Ratt and Roll – A Review

Back in my younger days I was a fan of music known as heavy metal. Some called it glam rock while others called it trash. Whatever the definition I called it fun.

The music was loud, aggressive and perfect for my young mind.

For those of you who haven’t a clue what I’m talking about, take a moment and go to YouTube. In the search area type – Ratt Round and Round.

Be sure to watch it all the way to the end and be sure to turn your volume up. Take your time. We’ll wait for your return.

You’re back!

Yes, that was Milton Berle in drag.


From 1983 to around 1990 this was Rock and Roll. No, Uncle Miltie wasn’t in all of the videos but the sound did attract big names.


There were lots of good bands and a handful of duds. No different than it is today. During the time I attended lots of concerts. Chances are I may have been in a video or two.

I do know one thing: I am still caring a few scars. Sometimes finding your seat was right up there with life and death.

I saw Bon Jovi, Skid Row, Ratt, Scorpions and Motley Crue, just to name a few. My only regret was the parking lot. At times the games that were being played were far more entertaining than the show.

The videos I could have collected.

Time passed and so did the music. Luckily the end didn’t hit me as hard as it did the others. Variety has always been my favorite spice and in those days had you glanced at my cassette collection you would have found Ratt, Madonna, The Sundays and Motley Crue.


Interesting neighbors when you think about it.

Earlier this year a friend mentioned a biography written by former lead singer and the founder of Ratt, Stephen Pearcy.

At the time I passed. I had a hard time believing an old rock and roller could write and those that could usually wrote depressing material. Even if it was well written I wasn’t in the mood for a 300 page downer.

Weeks passed. One day my friend stopped by and loaned me his copy. Realizing there’d be a pop quiz when he came back to retrieve it I took a deep breath and dived in.

The day after I finished I bought my own copy.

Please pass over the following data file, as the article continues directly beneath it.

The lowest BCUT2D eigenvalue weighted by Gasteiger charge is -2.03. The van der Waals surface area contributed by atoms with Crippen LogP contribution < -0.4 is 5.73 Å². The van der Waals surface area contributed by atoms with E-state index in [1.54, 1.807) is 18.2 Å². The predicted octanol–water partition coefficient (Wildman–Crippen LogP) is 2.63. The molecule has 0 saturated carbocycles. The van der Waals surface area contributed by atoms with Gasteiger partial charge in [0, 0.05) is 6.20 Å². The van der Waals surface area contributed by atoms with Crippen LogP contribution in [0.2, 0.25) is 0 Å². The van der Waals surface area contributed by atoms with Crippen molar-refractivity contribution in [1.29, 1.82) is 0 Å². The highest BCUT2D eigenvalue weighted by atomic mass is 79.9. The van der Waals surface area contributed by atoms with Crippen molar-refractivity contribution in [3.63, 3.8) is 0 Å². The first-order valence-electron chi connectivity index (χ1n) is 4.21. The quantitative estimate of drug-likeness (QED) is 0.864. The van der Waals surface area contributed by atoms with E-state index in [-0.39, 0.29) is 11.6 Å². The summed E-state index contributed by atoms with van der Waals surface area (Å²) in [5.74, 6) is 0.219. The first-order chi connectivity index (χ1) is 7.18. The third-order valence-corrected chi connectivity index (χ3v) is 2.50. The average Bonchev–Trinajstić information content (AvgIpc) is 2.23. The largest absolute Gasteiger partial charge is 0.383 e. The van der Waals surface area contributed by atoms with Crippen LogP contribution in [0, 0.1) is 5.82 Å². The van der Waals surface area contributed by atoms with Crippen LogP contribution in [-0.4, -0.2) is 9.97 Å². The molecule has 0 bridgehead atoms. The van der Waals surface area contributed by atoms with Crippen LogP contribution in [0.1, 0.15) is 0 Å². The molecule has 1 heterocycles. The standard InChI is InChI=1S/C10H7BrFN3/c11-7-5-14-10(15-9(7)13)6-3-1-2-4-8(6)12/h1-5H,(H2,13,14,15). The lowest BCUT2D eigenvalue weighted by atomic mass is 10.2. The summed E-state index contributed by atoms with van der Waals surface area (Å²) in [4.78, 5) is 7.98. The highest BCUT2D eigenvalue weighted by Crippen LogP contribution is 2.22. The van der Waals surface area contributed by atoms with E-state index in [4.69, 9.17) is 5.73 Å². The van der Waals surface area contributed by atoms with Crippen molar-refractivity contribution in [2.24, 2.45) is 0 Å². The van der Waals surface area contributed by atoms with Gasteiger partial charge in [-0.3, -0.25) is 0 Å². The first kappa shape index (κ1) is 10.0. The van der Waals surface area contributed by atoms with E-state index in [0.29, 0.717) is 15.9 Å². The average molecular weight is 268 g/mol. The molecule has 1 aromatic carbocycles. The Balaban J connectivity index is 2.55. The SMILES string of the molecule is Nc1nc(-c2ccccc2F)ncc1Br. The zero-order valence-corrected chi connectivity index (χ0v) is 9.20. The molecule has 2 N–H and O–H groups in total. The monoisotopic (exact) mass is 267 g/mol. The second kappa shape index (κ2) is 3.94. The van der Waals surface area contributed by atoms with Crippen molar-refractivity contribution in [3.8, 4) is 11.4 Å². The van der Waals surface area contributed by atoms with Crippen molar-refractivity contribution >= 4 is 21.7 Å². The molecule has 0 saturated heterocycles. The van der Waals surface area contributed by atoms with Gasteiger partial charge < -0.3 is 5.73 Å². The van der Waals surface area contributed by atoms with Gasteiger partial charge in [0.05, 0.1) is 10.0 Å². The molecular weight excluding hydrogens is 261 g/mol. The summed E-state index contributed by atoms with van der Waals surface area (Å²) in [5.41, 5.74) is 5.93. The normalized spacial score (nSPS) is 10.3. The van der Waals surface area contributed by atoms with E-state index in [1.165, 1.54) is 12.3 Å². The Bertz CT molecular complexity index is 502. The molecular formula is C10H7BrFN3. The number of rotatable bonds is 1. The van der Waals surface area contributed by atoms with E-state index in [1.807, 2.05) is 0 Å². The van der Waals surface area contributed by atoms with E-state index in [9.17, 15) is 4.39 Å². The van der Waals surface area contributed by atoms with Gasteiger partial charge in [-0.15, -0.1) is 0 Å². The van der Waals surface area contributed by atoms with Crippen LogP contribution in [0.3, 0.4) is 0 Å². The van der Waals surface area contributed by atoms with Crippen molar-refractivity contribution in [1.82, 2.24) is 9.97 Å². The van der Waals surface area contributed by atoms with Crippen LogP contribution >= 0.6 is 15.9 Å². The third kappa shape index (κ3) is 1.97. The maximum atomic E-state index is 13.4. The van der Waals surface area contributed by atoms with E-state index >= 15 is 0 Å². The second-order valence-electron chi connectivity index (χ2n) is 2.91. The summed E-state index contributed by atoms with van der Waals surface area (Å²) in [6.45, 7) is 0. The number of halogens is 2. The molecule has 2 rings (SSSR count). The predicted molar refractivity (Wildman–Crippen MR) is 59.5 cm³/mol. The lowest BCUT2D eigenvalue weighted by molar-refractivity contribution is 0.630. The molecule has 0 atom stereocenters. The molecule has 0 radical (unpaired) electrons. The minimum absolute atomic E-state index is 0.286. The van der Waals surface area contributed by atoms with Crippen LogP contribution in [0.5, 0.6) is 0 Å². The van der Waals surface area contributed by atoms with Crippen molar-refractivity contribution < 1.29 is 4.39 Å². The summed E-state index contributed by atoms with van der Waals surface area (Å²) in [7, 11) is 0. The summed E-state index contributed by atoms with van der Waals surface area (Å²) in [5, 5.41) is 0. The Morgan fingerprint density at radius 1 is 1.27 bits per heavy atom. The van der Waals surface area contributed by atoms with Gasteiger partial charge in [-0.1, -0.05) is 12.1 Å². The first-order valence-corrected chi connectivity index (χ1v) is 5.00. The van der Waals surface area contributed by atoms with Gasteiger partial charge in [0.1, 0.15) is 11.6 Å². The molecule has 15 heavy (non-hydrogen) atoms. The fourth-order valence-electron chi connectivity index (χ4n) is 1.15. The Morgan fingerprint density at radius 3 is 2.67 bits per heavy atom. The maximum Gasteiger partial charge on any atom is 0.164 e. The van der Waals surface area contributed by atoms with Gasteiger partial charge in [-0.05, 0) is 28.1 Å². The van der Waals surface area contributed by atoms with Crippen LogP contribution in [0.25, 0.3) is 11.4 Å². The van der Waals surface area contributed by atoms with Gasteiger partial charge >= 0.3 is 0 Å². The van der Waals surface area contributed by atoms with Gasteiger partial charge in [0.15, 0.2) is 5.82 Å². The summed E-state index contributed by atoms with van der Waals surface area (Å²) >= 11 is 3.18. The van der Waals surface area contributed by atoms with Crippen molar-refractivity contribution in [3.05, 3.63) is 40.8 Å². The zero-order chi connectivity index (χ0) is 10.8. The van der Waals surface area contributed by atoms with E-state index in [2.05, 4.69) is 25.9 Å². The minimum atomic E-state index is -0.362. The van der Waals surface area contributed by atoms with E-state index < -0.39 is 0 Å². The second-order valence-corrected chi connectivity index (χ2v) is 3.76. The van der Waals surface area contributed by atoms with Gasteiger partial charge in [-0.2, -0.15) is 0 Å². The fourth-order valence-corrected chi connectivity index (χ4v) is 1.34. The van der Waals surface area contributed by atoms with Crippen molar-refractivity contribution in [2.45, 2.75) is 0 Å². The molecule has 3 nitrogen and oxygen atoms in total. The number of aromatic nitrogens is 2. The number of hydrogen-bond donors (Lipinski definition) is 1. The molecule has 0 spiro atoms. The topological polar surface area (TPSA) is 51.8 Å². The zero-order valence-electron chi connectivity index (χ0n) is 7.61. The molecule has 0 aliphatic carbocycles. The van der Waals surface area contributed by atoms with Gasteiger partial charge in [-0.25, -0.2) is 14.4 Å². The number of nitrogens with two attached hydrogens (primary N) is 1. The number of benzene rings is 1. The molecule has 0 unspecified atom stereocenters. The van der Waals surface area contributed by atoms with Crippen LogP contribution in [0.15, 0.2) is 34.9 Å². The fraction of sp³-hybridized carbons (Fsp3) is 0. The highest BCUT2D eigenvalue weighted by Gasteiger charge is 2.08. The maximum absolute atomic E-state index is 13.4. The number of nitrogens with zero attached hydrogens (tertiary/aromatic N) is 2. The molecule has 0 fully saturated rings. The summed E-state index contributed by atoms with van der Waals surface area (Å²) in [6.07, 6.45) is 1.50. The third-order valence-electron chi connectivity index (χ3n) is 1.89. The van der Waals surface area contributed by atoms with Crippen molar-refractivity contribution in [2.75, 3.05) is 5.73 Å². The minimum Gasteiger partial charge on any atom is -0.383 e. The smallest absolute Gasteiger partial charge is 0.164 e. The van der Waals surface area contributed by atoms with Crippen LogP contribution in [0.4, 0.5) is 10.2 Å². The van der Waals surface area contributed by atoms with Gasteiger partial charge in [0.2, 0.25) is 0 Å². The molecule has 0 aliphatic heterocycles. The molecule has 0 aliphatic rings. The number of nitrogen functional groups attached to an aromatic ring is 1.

When heavy metal was born most of the musicians were young. Some were still in high-school. Only a handful succeeded but most of them were blessed with one key ingredient:  Determination. You and I know a thing or two about that.


After reading the book I was surprised by two things: Humor and the quality of writing.

I wrongly assumed Pearcy’s biography would be a poorly written mess.

The opening was brutally honest and funny. Pearcy described his rehab of drugs and alcohol. His conversation with his therapist. There are no excuses. No sugar coating. The first ten pages are honest, funny and real.

I loved how he poked fun at himself.

From there his story goes back to the beginning where we follow an average kid from Southern California. We see the struggles that he faced with music and bands that he tried to create.

My favorite part came during their prime in the mid ‘80’s. This is when I saw them. This was the time they were bigger than life.

I always had a feeling that they worked themselves to exhaustion. With over a hundred shows a year. Millions of dollars to be had. Woman, drugs and no boundaries, bands like Ratt were a money machine.

Place that lifestyle into anyone young and adventurous, chances are bad news will follow.

I read how the band broke apart and by 1991 the music scene was changing. Heavy metal had taken a backseat to a new sound.


Through all of this the book was surprisingly touching. The experience of watching his daughter grow and how she changed his life reminded me of my own experience. There are some things that cannot be created and his words came straight from the heart.    

I read about the death of a bandmate and how much he loved his mom. I actually found myself studying his writing style and using it as reference.

I am a stickler for honesty and have a weakness for humor and if a writer can blend those two they an audience.

He certainly had me.

I’m surprised I’m doing this review. This isn’t the kind of book I read and I’m not a fan of pushing books on to others, especially those who read my blog. But I’m doing this for one reason: Top notch writing.

We say we shouldn’t judge a book by its cover. Here’s another thought:

Don’t judge a book by the performer.






  1. I remember Ratt. We had similar collections in the 80’s. Thanks for the review. Will check out this book. I agree that 100 percent authenticity is rare and precious. ♥.


  2. Thanks Niki. I never thought in a million years I would be doing a review on RATT. Let alone promoting it. Good writing can go a long way in anything I guess.


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